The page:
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No cyber barriers: A Computer Weekly Downtime Upload podcast

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We speak to Sharp Europe’s data protection and information security officer about how to balance cybersecurity with the needs of the business

Like almost every IT security leader, Matt Riley, data protection and information security officer for Sharp in Europe, often finds himself in difficult conversations with business colleagues about what they can and cannot do from a cybersecurity perspective.

“My approach,” he says, “Is that the answer's never ‘no’. You don't win hearts and minds with what is a really important subject by saying ‘no’ all the time.” Referring to UK government research, Riley says businesses see cybersecurity and IT security as a high priority. “We know that the level of concern over  cybersecurity is growing. But compared to 10 years ago, there is now much more awareness of why it is important.”

However, Riley says that among the challenge facing cybersecurity professionals is the fact that level of knowledge around cybersecurity is relatively low. Business decision makers are not experts in cybersecurity. “Just saying ‘no’, means we're putting up barriers,” he adds.

Riley uses storytelling when handling difficult conversations with business colleagues regarding cyber risks associated with initiatives or projects they want to push forward. He says: “It’s about making the risk relatable to the person you're talking to.”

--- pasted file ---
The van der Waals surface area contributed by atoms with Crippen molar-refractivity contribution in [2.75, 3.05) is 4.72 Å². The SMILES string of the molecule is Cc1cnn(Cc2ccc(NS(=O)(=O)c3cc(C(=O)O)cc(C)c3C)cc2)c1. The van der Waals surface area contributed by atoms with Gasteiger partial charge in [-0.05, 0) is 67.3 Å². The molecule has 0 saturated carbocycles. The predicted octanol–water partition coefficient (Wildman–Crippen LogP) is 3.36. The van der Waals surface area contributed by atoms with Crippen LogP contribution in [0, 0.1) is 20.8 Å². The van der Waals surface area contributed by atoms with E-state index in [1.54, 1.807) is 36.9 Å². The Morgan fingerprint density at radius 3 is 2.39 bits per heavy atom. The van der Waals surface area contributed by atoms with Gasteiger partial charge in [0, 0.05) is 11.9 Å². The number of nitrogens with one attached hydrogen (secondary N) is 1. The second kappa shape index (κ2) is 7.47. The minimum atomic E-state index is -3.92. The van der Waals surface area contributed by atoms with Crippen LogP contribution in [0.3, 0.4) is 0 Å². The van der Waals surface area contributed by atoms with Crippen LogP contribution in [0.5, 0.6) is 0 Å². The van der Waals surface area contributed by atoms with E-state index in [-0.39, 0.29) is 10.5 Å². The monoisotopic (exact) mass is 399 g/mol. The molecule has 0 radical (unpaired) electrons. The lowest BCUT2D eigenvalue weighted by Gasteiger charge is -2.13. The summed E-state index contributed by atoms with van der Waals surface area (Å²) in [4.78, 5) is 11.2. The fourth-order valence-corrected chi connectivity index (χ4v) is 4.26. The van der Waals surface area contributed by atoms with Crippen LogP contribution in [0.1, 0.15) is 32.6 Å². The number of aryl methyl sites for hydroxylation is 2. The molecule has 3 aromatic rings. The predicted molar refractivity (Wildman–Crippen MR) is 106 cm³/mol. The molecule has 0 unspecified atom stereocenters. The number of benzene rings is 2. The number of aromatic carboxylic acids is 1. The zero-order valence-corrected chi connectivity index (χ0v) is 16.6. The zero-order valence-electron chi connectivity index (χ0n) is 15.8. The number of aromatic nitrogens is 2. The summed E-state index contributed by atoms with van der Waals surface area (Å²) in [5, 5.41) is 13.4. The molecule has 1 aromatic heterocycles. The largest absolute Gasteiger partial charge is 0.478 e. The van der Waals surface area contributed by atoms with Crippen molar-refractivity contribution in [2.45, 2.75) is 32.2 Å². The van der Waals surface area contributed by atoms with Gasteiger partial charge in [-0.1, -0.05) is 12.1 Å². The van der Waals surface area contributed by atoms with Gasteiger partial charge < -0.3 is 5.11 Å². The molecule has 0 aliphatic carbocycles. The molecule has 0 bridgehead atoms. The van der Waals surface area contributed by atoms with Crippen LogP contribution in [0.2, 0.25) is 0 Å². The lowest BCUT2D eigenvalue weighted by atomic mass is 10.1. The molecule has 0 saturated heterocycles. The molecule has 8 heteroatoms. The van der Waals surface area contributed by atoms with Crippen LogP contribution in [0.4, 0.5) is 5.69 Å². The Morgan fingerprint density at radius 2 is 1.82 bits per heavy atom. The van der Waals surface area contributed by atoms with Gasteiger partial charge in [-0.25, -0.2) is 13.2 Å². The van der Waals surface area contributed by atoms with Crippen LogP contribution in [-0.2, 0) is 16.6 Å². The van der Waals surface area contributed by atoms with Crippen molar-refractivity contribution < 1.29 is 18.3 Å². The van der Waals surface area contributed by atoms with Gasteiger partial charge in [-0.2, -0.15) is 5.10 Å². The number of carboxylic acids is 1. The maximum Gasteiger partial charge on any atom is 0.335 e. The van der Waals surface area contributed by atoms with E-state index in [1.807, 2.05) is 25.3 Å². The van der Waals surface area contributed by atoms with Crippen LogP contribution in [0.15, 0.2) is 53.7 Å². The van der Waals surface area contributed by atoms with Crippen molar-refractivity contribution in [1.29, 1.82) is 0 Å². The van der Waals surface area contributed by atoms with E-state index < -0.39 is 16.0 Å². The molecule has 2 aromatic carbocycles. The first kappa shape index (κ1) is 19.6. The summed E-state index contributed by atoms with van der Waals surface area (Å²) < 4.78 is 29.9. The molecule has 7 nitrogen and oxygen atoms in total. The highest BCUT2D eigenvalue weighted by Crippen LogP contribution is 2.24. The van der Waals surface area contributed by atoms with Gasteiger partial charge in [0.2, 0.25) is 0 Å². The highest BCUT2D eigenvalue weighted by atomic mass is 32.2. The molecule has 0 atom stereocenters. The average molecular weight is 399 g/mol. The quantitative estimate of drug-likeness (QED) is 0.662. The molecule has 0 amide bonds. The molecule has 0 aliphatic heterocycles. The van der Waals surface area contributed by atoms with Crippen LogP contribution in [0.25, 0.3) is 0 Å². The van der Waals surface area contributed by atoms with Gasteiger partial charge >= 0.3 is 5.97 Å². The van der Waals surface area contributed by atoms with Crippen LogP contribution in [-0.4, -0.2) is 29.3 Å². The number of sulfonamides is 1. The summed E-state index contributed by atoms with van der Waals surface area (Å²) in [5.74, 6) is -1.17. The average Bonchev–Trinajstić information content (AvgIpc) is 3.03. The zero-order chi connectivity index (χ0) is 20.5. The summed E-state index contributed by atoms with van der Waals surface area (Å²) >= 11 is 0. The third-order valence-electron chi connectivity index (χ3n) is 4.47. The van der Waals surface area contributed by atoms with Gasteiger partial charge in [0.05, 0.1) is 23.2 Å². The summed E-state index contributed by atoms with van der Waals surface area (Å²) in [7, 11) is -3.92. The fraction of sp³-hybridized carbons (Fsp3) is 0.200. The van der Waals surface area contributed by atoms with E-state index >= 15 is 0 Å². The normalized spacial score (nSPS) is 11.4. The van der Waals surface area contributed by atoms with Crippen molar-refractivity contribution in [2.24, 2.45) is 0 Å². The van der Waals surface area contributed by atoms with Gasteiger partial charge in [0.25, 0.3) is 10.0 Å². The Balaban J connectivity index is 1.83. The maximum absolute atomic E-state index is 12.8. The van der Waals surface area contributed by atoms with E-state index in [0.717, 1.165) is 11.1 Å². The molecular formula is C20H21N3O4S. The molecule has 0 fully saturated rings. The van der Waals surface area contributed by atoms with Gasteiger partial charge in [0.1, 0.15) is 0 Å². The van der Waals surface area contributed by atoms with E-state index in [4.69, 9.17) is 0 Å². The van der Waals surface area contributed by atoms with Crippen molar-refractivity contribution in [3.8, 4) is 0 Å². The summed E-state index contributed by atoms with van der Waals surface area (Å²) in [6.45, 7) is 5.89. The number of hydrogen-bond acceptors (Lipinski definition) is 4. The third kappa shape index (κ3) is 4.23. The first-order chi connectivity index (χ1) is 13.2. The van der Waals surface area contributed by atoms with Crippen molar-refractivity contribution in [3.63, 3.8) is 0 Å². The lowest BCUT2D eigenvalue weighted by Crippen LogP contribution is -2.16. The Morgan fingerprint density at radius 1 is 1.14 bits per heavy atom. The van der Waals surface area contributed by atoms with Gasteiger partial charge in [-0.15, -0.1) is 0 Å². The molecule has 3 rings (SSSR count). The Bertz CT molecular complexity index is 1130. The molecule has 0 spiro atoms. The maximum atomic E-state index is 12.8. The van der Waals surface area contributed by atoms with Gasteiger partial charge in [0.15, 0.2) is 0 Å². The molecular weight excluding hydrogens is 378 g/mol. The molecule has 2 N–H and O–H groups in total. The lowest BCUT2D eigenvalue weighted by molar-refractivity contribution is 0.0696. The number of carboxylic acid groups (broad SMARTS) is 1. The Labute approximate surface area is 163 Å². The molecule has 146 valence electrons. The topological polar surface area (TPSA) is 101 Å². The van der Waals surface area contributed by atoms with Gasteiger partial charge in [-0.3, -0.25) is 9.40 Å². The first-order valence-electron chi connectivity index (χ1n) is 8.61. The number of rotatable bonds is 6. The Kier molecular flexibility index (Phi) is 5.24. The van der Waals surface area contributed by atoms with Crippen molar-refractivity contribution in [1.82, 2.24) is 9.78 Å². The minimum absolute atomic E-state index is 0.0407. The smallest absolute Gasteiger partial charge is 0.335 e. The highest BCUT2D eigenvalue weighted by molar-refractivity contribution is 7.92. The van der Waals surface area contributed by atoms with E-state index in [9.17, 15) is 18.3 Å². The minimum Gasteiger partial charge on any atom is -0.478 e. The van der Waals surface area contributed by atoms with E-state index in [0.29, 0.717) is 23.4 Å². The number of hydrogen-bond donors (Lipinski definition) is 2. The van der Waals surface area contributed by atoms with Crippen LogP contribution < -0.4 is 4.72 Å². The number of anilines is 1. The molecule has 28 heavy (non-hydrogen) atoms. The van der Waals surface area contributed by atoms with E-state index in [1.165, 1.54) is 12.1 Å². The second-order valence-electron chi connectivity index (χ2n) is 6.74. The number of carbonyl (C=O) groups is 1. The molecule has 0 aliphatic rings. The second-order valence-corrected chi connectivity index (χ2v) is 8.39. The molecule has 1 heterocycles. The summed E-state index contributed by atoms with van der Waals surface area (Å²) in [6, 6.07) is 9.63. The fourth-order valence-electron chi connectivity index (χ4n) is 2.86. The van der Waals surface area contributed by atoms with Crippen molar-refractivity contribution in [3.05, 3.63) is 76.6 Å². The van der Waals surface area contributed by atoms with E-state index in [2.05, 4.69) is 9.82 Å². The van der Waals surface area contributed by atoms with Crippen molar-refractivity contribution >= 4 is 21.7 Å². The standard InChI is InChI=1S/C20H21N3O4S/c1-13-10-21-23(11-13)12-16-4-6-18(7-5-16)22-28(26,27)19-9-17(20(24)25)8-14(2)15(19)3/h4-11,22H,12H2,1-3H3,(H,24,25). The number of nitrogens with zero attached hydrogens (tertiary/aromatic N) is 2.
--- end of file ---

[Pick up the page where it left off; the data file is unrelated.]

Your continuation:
Given that IT security uses a lot of technical terminology, convincing people means providing a way for them to assess the risks in a context they can understand. “I have a lovely example with Sharp’s  leadership team,” he says, where business decision-makers were able to make an informed decision on whether to take on a new wireless network equipment supplier. “It was a really, really good proposition,” he says. “Everyone was very galvanised that this was a great idea. So I took the steps to review the company. We needed to understand how they would  protect our data.”

Following the due diligence, Riley says he sat with the leadership team and asked who would like to be involved at board level to sponsor the IT supplier in question. “I then said that there were a few caveats. They [the wireless equipment supplier] won't give us service level agreements; they won't give us uptime; they won't give us any sort of reassurance that their product meets our minimum security requirements.”

Riley says that following this conversation, nobody was willing to be the executive sponsor. “I didn't say ‘no’, but I led them to an informed decision where they came to that conclusion anyway,” he adds. 

Among the growing areas of concern for IT security chiefs is the supply chain as a potential point of failure and cybersecurity weakness. Riley expects supply chains threats to increase exponentially over the coming years. Tackling such attacks requires a cultural change, which is always difficult.  He says: “We as a company, and every company, should have a real level of due diligence over the supply chain. But we need to  take a risk-based approach because we don't live in a world of black and white: we live in a grey sort of spectrum of what's secure and what's not secure.” Against this backdrop he says IT security leaders need to ensure they have put in place appropriate controls to help protect the business.

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